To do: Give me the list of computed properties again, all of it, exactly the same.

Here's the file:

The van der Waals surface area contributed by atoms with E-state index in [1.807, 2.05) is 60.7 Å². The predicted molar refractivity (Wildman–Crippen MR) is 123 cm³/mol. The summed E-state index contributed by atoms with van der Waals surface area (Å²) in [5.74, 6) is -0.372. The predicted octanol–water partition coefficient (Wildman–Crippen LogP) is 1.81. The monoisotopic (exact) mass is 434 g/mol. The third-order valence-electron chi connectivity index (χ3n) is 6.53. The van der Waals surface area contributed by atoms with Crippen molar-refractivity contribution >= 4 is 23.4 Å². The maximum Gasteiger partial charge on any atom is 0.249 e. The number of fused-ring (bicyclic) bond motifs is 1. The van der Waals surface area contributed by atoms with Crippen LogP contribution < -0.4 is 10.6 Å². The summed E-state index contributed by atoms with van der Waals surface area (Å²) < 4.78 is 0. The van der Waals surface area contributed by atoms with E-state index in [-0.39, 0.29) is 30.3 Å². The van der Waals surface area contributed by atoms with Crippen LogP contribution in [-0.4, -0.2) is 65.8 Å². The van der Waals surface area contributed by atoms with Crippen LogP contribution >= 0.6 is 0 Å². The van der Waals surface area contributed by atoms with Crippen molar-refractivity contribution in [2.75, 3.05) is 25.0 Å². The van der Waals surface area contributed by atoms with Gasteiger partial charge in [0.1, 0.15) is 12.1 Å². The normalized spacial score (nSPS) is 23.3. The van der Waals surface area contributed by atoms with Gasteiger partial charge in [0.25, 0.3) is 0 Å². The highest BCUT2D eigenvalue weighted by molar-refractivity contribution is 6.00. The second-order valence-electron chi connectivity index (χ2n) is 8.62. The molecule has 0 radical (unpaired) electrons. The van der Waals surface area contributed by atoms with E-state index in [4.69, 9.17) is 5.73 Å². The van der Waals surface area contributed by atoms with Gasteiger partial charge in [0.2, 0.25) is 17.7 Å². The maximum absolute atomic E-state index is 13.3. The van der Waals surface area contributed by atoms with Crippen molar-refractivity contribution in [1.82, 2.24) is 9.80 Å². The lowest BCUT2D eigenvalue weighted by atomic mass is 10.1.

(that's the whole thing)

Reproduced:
The van der Waals surface area contributed by atoms with E-state index in [1.807, 2.05) is 60.7 Å². The predicted molar refractivity (Wildman–Crippen MR) is 123 cm³/mol. The summed E-state index contributed by atoms with van der Waals surface area (Å²) in [5.74, 6) is -0.372. The predicted octanol–water partition coefficient (Wildman–Crippen LogP) is 1.81. The monoisotopic (exact) mass is 434 g/mol. The third-order valence-electron chi connectivity index (χ3n) is 6.53. The van der Waals surface area contributed by atoms with Crippen molar-refractivity contribution >= 4 is 23.4 Å². The maximum Gasteiger partial charge on any atom is 0.249 e. The number of fused-ring (bicyclic) bond motifs is 1. The van der Waals surface area contributed by atoms with Crippen LogP contribution < -0.4 is 10.6 Å². The summed E-state index contributed by atoms with van der Waals surface area (Å²) < 4.78 is 0. The van der Waals surface area contributed by atoms with E-state index in [-0.39, 0.29) is 30.3 Å². The van der Waals surface area contributed by atoms with Crippen LogP contribution in [-0.4, -0.2) is 65.8 Å². The van der Waals surface area contributed by atoms with Crippen LogP contribution >= 0.6 is 0 Å². The van der Waals surface area contributed by atoms with Crippen molar-refractivity contribution in [2.75, 3.05) is 25.0 Å². The van der Waals surface area contributed by atoms with Gasteiger partial charge in [0.1, 0.15) is 12.1 Å². The normalized spacial score (nSPS) is 23.3. The van der Waals surface area contributed by atoms with Gasteiger partial charge in [0.25, 0.3) is 0 Å². The highest BCUT2D eigenvalue weighted by molar-refractivity contribution is 6.00. The second-order valence-electron chi connectivity index (χ2n) is 8.62. The molecule has 0 radical (unpaired) electrons. The van der Waals surface area contributed by atoms with E-state index in [4.69, 9.17) is 5.73 Å². The van der Waals surface area contributed by atoms with Gasteiger partial charge in [0.2, 0.25) is 17.7 Å². The maximum absolute atomic E-state index is 13.3. The van der Waals surface area contributed by atoms with Crippen molar-refractivity contribution in [1.82, 2.24) is 9.80 Å². The lowest BCUT2D eigenvalue weighted by atomic mass is 10.1.